Monroe County Democrats had a lot to celebrate on election night. They won races for Sheriff, Henrietta town supervisor, county legislator and Pittsford town board. While the local party attributes success to hard work and great candidates, Monroe County is likely not immune from forces at work across the country. Democrats made gains all over, thanks to Trump’s damage to the GOP brand.
Were local Democrats more motivated to come out in an off-year election? Here’s what the numbers tell us.
Turnout in 2017 was 40 percent in Monroe County’s suburbs. That’s a 10 point increase from 2013 and 8 points higher than 2015.
Turnout among Democrats was 41 percent, an increase of 12 percentage points over 2013 and 8 percentage points over 2015. That translated to 13,000 more Democrats compared to 2015.
Republican turnout, at 46 percent, was up 8 percentage points from 2013 and 6 percentage points over 2015. That’s 9,000 more Republicans.
“Blank” voters turnout was 38 percent, a 15 point increase over 2013 and 13 point increase over 2015. About 12,000 more unaffiliated voters let their voices be heard.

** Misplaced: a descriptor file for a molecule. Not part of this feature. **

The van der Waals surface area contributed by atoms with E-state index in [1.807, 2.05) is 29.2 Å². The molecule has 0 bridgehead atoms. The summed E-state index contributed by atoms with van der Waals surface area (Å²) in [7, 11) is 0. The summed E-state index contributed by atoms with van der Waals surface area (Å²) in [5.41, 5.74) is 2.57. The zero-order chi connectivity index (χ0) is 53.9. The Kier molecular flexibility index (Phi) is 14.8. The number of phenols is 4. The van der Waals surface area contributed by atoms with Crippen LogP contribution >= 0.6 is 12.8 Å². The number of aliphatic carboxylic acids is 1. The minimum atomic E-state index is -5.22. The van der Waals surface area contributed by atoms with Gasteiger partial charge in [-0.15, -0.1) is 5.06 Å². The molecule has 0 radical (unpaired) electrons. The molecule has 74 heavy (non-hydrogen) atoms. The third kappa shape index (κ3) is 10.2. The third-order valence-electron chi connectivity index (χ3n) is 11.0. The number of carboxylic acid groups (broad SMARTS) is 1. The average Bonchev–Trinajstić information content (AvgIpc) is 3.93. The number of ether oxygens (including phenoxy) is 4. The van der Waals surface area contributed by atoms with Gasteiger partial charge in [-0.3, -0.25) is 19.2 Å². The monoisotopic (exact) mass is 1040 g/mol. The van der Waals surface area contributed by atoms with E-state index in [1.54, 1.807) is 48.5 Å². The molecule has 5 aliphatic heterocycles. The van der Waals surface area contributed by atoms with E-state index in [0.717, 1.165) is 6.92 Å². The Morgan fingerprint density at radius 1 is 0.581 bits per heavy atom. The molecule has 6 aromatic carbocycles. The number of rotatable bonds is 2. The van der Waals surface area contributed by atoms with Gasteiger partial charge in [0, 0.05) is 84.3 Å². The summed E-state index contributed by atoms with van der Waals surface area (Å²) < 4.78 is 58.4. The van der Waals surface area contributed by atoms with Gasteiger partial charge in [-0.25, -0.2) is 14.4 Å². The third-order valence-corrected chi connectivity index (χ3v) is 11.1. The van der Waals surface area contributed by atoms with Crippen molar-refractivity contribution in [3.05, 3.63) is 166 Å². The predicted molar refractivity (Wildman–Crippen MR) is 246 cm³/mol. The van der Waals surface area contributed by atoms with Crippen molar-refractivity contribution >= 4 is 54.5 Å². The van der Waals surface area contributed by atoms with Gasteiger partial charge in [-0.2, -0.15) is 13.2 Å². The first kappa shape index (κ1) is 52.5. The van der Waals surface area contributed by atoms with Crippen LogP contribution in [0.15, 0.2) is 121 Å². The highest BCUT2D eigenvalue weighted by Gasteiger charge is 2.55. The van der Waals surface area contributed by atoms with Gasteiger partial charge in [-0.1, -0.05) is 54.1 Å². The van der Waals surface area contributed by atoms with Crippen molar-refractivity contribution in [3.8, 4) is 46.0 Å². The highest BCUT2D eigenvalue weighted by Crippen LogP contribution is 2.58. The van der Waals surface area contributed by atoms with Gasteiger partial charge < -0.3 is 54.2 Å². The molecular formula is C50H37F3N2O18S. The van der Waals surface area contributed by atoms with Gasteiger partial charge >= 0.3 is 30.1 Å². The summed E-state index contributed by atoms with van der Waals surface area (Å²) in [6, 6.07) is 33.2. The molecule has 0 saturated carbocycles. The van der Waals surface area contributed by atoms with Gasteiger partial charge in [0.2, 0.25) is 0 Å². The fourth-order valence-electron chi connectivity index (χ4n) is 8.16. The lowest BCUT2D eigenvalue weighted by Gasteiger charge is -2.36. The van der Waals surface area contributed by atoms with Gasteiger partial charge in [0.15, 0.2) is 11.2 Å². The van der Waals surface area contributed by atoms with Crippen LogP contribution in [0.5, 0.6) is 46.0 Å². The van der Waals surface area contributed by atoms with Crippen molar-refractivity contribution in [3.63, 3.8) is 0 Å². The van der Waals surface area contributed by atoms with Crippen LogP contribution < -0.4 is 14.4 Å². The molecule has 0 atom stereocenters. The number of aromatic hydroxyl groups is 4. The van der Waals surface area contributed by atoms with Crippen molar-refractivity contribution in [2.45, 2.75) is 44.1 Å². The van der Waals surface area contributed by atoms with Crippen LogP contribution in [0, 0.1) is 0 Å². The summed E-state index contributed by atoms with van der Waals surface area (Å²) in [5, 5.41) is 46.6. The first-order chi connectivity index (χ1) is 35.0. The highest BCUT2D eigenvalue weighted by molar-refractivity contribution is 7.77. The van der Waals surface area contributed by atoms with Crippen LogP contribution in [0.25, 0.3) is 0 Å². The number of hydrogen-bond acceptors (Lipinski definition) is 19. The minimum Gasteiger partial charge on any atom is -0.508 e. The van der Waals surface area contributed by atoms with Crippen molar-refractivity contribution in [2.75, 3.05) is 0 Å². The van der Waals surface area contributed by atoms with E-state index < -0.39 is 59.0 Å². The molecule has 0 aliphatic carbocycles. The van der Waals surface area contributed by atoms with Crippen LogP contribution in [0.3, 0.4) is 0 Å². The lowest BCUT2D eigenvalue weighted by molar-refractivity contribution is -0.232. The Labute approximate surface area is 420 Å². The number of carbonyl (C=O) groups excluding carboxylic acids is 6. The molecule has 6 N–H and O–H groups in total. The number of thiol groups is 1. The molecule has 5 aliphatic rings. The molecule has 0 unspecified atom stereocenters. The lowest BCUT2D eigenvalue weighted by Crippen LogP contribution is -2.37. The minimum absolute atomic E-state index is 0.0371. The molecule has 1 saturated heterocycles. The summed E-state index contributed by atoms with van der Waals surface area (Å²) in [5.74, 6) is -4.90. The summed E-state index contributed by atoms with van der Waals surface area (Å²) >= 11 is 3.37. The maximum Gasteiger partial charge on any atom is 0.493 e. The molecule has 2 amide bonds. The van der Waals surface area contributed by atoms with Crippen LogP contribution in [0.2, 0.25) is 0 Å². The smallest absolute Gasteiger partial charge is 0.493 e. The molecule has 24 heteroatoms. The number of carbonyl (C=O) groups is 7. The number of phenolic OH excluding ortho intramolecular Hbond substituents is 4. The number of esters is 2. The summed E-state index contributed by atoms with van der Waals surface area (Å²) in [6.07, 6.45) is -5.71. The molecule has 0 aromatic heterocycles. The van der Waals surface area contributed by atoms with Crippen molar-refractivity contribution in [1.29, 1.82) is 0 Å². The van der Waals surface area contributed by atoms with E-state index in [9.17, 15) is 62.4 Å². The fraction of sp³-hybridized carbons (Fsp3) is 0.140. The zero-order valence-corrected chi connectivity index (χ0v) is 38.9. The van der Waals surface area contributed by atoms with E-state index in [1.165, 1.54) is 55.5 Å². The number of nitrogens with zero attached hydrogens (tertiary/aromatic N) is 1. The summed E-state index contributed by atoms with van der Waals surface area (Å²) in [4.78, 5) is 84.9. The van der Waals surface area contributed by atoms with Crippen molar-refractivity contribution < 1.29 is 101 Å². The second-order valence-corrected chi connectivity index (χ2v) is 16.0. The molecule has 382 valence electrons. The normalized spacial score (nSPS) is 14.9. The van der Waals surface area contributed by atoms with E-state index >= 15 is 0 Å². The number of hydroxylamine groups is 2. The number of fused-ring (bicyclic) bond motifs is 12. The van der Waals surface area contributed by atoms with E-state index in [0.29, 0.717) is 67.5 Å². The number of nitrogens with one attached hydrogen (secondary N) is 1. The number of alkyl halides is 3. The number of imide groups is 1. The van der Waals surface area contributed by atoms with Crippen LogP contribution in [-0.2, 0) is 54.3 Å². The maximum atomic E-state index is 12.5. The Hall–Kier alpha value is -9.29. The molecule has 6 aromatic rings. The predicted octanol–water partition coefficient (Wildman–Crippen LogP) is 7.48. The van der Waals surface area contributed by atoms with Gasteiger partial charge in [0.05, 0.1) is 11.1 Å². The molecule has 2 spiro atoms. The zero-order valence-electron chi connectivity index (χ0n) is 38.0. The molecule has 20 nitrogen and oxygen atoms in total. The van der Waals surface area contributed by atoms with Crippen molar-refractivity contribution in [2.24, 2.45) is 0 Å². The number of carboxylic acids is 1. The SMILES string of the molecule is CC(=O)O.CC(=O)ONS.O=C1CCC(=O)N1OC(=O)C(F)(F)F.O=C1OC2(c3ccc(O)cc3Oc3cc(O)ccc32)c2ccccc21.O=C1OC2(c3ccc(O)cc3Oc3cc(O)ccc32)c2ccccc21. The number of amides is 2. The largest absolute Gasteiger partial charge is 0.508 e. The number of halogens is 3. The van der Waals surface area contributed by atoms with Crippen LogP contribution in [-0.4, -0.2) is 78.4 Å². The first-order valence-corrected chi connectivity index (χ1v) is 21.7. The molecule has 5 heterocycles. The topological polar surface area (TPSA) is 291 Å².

Young voters between the ages of 18 and 24 remain poorly represented, with only 13 percent voting in 2017, but even this is an increase over 2013 and 2015. Ages 25 to 34 are better represented at 20 percent, nearly ten points higher than in 2013 and 2015. Voter participation tends to increase drastically as voters reach their forties.
City turnout was 10 percentage points lower than the suburbs. Many voters believed the mayoral and council races were decided in the primary, a message reinforced by the media.
There was undoubtedly a Blue Wave impact in Monroe County. Although Democrats have an enrollment advantage of 55,000 voters, their numbers at the polls are on par with Republicans in off-years. But in 2017, they outnumbered Republicans by 12,000 voters. Unaffiliated voters, who also showed much stronger numbers at the polls, are also likely impacting results.
About the same number of Democrats and Republicans voted in the 2014 midterm elections. If this pattern of increased participation among Democrats and independents holds for the 2018 midterm elections, Democrats will likely have another strong year.
Author: Eric Stevens